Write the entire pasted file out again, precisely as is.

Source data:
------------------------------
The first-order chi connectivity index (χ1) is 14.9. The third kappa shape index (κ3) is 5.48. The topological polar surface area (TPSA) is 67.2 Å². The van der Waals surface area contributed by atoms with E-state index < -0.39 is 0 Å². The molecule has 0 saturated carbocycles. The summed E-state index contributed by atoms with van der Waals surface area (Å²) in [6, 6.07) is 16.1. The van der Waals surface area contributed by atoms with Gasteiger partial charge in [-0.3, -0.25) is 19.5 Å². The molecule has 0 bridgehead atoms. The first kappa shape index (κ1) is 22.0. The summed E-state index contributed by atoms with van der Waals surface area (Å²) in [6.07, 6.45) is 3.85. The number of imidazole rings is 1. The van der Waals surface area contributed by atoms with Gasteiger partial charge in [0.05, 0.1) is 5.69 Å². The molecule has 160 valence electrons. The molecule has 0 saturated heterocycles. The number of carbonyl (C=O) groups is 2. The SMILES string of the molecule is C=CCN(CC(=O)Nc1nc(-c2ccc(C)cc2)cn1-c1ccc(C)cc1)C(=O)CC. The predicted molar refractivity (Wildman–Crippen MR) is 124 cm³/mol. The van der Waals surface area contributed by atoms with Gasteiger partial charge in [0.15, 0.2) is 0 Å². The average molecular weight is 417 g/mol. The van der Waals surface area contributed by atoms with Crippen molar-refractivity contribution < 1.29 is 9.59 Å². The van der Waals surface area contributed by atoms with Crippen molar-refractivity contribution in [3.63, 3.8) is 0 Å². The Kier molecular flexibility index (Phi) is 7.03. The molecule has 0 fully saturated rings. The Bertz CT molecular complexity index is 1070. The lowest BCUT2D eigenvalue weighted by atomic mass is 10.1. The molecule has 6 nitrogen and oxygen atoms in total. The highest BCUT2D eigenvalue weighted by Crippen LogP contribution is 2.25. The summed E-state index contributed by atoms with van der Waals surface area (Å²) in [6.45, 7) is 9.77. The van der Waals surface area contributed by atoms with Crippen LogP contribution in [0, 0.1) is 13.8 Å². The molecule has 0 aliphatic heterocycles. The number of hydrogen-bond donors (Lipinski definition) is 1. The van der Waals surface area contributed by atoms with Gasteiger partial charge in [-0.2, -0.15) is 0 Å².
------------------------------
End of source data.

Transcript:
The first-order chi connectivity index (χ1) is 14.9. The third kappa shape index (κ3) is 5.48. The topological polar surface area (TPSA) is 67.2 Å². The van der Waals surface area contributed by atoms with E-state index < -0.39 is 0 Å². The molecule has 0 saturated carbocycles. The summed E-state index contributed by atoms with van der Waals surface area (Å²) in [6, 6.07) is 16.1. The van der Waals surface area contributed by atoms with Gasteiger partial charge in [-0.3, -0.25) is 19.5 Å². The molecule has 0 bridgehead atoms. The first kappa shape index (κ1) is 22.0. The summed E-state index contributed by atoms with van der Waals surface area (Å²) in [6.07, 6.45) is 3.85. The number of imidazole rings is 1. The van der Waals surface area contributed by atoms with Gasteiger partial charge in [0.05, 0.1) is 5.69 Å². The molecule has 160 valence electrons. The molecule has 0 saturated heterocycles. The number of carbonyl (C=O) groups is 2. The SMILES string of the molecule is C=CCN(CC(=O)Nc1nc(-c2ccc(C)cc2)cn1-c1ccc(C)cc1)C(=O)CC. The predicted molar refractivity (Wildman–Crippen MR) is 124 cm³/mol. The van der Waals surface area contributed by atoms with Gasteiger partial charge in [0.15, 0.2) is 0 Å². The average molecular weight is 417 g/mol. The van der Waals surface area contributed by atoms with Crippen molar-refractivity contribution < 1.29 is 9.59 Å². The van der Waals surface area contributed by atoms with Crippen molar-refractivity contribution in [3.63, 3.8) is 0 Å². The Kier molecular flexibility index (Phi) is 7.03. The molecule has 0 fully saturated rings. The Bertz CT molecular complexity index is 1070. The lowest BCUT2D eigenvalue weighted by atomic mass is 10.1. The molecule has 6 nitrogen and oxygen atoms in total. The highest BCUT2D eigenvalue weighted by Crippen LogP contribution is 2.25. The summed E-state index contributed by atoms with van der Waals surface area (Å²) in [6.45, 7) is 9.77. The van der Waals surface area contributed by atoms with Crippen LogP contribution in [0, 0.1) is 13.8 Å². The molecule has 0 aliphatic heterocycles. The number of hydrogen-bond donors (Lipinski definition) is 1. The van der Waals surface area contributed by atoms with Gasteiger partial charge in [-0.2, -0.15) is 0 Å².